Issues

Company Phones Now a Union Tool

NLRB gives employers incentive to ditch technology

AP

The technology that companies provide their employees can now be used to aid unionization campaigns under new federal labor rules, according to leading labor experts.

The National Labor Relations Board, a top federal labor arbiter, ruled in Purple Communications that employees have the right to use work email and other technology as they please. The case revolved around sign language interpreters who wanted to unionize and challenged a company policy prohibiting the use of work email for non-business activities.

Steve Bernstein, a management-side labor lawyer, said that the board’s decision gives companies an incentive to roll back the use of technology in the workplace. The board overturned a seven-year precedent that gave companies "the latitude to control their electronic systems," since they paid for the technology and network capacity for business purposes.

"The agency chose to take this moment to declare new doctrine … basically telling the working world that emails are a form of speech, that it’s not fair to allow businesses to curtail that speech," Bernstein said. "If an employer makes email and electronic devices available then employees can use that with free rein."

Since employers will no longer be able to regulate how work computers and cell phones are used, they may back away from giving them to employees. The NLRB has complicated the use of technology in business, according to Bernstein, a lawyer at Fisher & Phillips.

"Businesses are starting to take hard look at whether to make these systems available at all when they can’t control them as they once did. Pandora’s box has been opened," he said.

While companies will experience diminishing returns on complimentary technology for employees, the decision will prove a worthy investment for unions.

A day after publishing the Purple Communications decision, the board issued so-called ambush election rules. The guidelines published Friday speed up the election process and expand the amount of personnel information companies must give to union organizers—including access to company emails.

NLRB Chairman and former union lawyer Mark Gaston Pearce said the new rules represented a step toward adapting the election process to the 21st century.

"Simplifying and streamlining the process will result in improvements for all parties. With these changes, the Board strives to ensure that its representation process remains a model of fairness and efficiency for all," he said in a release.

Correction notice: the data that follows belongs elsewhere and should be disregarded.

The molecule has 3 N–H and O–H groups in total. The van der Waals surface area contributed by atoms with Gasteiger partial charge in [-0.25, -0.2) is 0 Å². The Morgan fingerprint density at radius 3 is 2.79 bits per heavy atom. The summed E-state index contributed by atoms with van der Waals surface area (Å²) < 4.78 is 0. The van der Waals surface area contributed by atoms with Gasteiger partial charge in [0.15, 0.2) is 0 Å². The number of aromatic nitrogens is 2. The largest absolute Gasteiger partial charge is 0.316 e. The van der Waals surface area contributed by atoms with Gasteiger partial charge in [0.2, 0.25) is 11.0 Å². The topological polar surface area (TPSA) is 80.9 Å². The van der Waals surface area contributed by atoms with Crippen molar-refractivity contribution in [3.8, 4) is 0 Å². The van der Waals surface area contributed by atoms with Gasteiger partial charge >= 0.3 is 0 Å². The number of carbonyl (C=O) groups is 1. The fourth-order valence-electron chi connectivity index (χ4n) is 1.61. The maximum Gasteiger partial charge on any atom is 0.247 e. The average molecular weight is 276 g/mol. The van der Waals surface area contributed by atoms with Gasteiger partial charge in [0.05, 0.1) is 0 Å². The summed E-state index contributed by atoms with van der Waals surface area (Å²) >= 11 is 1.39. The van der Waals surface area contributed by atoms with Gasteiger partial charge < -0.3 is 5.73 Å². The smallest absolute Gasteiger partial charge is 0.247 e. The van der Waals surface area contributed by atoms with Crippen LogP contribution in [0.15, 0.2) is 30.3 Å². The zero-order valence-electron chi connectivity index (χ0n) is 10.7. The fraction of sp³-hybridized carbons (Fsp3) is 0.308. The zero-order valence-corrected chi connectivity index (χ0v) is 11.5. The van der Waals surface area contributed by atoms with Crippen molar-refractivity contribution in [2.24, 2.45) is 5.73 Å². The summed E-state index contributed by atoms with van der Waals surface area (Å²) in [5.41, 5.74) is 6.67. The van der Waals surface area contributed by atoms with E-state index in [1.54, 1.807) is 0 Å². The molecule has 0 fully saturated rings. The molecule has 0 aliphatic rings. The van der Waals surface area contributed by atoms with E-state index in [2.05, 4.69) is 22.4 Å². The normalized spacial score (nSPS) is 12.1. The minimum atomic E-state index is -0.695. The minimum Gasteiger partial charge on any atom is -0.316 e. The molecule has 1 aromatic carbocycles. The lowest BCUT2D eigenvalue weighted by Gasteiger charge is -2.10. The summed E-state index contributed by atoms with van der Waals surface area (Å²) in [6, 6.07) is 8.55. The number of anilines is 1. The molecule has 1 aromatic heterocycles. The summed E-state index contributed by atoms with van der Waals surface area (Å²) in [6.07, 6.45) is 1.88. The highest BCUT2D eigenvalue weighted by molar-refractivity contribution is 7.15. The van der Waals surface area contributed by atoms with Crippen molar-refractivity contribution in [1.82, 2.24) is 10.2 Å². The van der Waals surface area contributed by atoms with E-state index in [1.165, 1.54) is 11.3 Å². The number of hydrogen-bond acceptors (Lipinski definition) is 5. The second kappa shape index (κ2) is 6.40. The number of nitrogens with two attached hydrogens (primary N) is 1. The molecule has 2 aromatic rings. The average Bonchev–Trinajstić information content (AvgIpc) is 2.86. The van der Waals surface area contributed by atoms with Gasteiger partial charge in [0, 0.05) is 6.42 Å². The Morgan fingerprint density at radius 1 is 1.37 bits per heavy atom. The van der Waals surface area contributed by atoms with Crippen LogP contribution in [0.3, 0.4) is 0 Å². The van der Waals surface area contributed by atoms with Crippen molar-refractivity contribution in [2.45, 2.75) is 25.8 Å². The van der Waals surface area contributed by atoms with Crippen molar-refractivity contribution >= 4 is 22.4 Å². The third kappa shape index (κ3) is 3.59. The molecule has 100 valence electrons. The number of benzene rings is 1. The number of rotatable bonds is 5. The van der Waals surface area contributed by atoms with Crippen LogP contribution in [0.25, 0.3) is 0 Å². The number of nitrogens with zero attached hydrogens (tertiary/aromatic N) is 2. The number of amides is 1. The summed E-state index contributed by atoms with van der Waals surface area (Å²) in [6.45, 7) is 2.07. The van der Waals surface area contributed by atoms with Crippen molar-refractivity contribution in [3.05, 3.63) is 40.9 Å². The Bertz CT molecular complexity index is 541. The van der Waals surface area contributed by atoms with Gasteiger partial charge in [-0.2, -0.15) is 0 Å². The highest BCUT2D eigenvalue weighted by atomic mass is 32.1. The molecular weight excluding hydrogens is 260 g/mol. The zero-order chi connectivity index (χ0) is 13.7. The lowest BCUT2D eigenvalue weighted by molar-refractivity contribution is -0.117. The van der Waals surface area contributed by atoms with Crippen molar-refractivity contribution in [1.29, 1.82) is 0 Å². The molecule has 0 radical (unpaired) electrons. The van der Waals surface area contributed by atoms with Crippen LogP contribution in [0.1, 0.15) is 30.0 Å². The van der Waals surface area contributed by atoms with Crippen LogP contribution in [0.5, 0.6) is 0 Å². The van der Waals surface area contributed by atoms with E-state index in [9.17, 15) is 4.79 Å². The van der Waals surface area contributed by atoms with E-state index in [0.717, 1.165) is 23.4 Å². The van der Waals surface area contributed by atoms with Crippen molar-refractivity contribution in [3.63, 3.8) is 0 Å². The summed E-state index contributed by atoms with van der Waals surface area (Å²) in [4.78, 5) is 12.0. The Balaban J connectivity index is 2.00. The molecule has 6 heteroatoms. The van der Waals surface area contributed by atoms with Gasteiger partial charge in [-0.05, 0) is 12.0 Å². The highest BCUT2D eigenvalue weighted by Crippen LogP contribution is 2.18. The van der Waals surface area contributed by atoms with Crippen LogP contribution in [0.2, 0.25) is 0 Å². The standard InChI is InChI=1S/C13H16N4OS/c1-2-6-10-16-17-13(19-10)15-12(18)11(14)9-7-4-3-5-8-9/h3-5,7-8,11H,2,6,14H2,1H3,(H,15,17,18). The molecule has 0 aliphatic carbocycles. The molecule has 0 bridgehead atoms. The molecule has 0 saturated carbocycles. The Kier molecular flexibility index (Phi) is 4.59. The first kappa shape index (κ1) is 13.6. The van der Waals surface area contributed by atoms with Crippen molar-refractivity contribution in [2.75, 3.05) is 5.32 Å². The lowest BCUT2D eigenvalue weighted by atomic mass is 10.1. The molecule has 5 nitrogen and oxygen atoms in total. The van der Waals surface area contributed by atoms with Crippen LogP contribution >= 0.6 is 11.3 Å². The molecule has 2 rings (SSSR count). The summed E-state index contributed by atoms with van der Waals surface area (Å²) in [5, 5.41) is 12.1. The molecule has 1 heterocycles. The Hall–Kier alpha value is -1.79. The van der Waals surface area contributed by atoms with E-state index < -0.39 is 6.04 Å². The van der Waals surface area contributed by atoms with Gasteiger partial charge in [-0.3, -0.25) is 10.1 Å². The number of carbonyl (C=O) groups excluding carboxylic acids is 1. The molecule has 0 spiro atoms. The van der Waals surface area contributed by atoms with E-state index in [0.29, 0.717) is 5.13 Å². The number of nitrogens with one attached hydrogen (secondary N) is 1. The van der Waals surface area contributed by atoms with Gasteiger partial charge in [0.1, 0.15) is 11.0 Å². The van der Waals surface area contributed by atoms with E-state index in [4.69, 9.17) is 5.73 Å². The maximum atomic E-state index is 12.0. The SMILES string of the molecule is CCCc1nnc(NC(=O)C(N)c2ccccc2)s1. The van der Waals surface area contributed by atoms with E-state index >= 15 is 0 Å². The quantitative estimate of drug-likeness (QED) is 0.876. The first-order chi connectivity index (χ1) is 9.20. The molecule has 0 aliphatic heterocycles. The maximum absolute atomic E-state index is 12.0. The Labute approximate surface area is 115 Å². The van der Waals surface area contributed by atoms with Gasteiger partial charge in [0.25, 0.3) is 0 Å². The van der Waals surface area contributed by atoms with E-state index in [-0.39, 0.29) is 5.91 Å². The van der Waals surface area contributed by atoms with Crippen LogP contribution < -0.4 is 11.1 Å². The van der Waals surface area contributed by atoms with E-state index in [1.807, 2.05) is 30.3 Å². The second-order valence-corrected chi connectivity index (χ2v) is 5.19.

The rules were roundly criticized by Republican lawmakers and labor watchdogs because they give employers a few weeks to counter union arguments that have been made over the course of months or even years of campaigning. David Phippen, a management-side attorney at Constangy, Brooks, & Smith, said the rules "went beyond" what he expected from the board.

"The new rules will compress time frames and will likely take away employer and employee rights to raise bona fide practical and legal issues relevant to the election proceeding at times that make sense, ultimately impairing employees' rights and opportunities to make informed decisions about union representation," he said.

Bernstein also expressed concern over the timeframe, but added that the inclusion of email and other personal information was even more worrisome. Union organizers previously had access to employee home addresses. The new rules give them access to company email and employee phone numbers, allowing them to wage round-the-clock virtual campaigns.

"Unions have been working harder than any other interest group to overturn" existing rules on contact information, Bernstein said. "Unions organize through communication. Employers until now have controlled access to their company systems, so this becomes an access issue."

The new rules when taken together with the Purple Communications decision will make it easier for labor organizers to win elections, according to Bernstein. Pro-union employees will be able to use their company servers and email addresses to advance the union cause without fear of regulation from the company.

"Unions are less inclined to invest resources unless it’s going to achieve a good rate of return. This is perfect storm. Unions will have unprecedented access directly to the working populace while knowing they can enjoy representation elections within a limited timeframe," he said.

Bernstein said the email rules could have a "slippery slope" effect on future NLRB decisions regarding union access to the workplace. If employers are no longer entitled to control of their technological private property, they also cannot expect to protect their property rights over company grounds under the board’s logic.

"The bigger picture is ultimately equal access not just electronically, but physically. We’ll lose the right of an employer to safeguard its premises from trespass and see unions demanding access to employer facilities to campaign," he said.

The NLRB’s new election proposals are scheduled to take effect in April.